The Irish deputy leader has poured cold water on reports that the British Government is getting close to a deal with EU negotiators.
Simon Coveney said there is a gap between what the UK Government “has been suggesting that they’re looking for and what Ireland and the EU need in terms of getting a deal”.
He added: “In order to close that gap we need to get credible proposals from the British Government, which we simply haven’t received yet.
“There has been a lot of talk in the last few days of intensive efforts and progress being made.
“Let me just introduce a dose of reality here: there is a significant gap between what the British Government has been asking about in their approach, and what the EU is able to accept and that gap needs to close.
“Until we get proposals in writing then I think there isn’t a lot of credibility to what’s being said, because this is a legal detailed negotiation that required legal text and solution to very complex problems.
“We’re loyal to the Withdrawal Agreement, but if the British Government wants to change that agreement and remove elements of it then they have to answer the hard questions of how they deal with the problems that arise as a result of that approach and they simply haven’t done that in a credible way, and we’re running out of time now.”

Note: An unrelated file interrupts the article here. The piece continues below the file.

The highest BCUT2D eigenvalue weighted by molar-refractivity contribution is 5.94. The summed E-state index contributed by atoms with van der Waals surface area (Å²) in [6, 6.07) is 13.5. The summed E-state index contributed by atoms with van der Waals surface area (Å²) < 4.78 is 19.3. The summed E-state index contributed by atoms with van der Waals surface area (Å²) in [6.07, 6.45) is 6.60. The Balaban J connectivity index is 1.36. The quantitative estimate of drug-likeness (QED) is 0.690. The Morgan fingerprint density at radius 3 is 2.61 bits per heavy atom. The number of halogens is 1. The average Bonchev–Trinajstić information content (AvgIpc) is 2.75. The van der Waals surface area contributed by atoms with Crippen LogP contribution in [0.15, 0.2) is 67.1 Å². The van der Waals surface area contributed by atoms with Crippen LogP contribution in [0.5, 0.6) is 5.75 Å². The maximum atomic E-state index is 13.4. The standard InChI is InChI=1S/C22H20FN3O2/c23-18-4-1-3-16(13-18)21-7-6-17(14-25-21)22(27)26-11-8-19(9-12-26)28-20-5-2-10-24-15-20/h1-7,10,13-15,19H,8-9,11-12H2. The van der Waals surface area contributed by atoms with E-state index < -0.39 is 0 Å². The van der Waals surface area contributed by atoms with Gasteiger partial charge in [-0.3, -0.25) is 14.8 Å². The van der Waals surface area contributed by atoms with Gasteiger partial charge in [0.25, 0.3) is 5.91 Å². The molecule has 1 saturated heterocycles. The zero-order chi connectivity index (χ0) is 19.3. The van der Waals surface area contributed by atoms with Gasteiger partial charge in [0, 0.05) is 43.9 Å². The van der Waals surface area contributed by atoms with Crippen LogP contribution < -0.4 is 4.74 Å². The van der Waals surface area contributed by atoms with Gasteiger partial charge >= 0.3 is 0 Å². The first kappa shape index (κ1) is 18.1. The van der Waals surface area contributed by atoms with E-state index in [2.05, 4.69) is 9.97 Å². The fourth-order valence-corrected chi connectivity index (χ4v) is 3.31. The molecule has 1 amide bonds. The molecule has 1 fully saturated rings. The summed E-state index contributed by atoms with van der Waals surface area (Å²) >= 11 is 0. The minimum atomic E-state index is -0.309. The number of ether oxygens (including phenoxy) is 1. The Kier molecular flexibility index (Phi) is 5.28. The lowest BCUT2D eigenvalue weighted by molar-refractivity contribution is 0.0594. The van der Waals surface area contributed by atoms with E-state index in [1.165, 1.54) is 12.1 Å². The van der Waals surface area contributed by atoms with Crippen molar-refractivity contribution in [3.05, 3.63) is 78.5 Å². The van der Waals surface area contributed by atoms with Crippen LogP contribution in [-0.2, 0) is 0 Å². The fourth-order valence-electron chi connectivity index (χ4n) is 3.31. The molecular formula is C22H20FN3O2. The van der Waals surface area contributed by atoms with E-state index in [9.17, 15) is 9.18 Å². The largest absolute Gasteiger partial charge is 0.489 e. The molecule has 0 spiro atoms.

When asked why he thought the British negotiators have not produced any credible proposals, Mr Coveney added: “I think I can only assume they’re working on it, it’s getting very late in the day now.
“All I can do is repeat the message from Michel Barnier, Juncker and other EU leaders, we have to solve the problems that we know the Withdrawal Agreement, in totality, solves, particularly in relation to the island of Ireland.
“The way this gets solved is for the British Government to bring forward credible proposals, and I suggest they do that as soon as possible.”
Mr Coveney said there is a growing sense of frustration within the EU as time closes in on October 31, the date set for the UK to leave the EU, referring to recent statements by Finnish Prime Minister Antti Rinne and French President Emmanuel Macron that the UK needs to produce proposals in writing by the end of September.
“A no-deal is a lose, lose, lose for everybody.”
On Wednesday night, Irish Premier Leo Varadkar met DUP leader Arlene Foster in Dublin, which was marked by considerable public interest and speculation that Ms Foster may be changing her position on a Northern Ireland-only backstop.
Mr Coveney said: “I think the first thing to remember is negotiations are between the UK and EU collective, but obviously there are a lot of stakeholders who don’t want to see a no-deal, we are very much in that category, and I think Arlene Foster and the DUP is too.
“The meeting last night was friendly, but it didn’t solve all problems and we need to be careful that this isn’t interpreted as some kind of breakthrough because I don’t think it is.”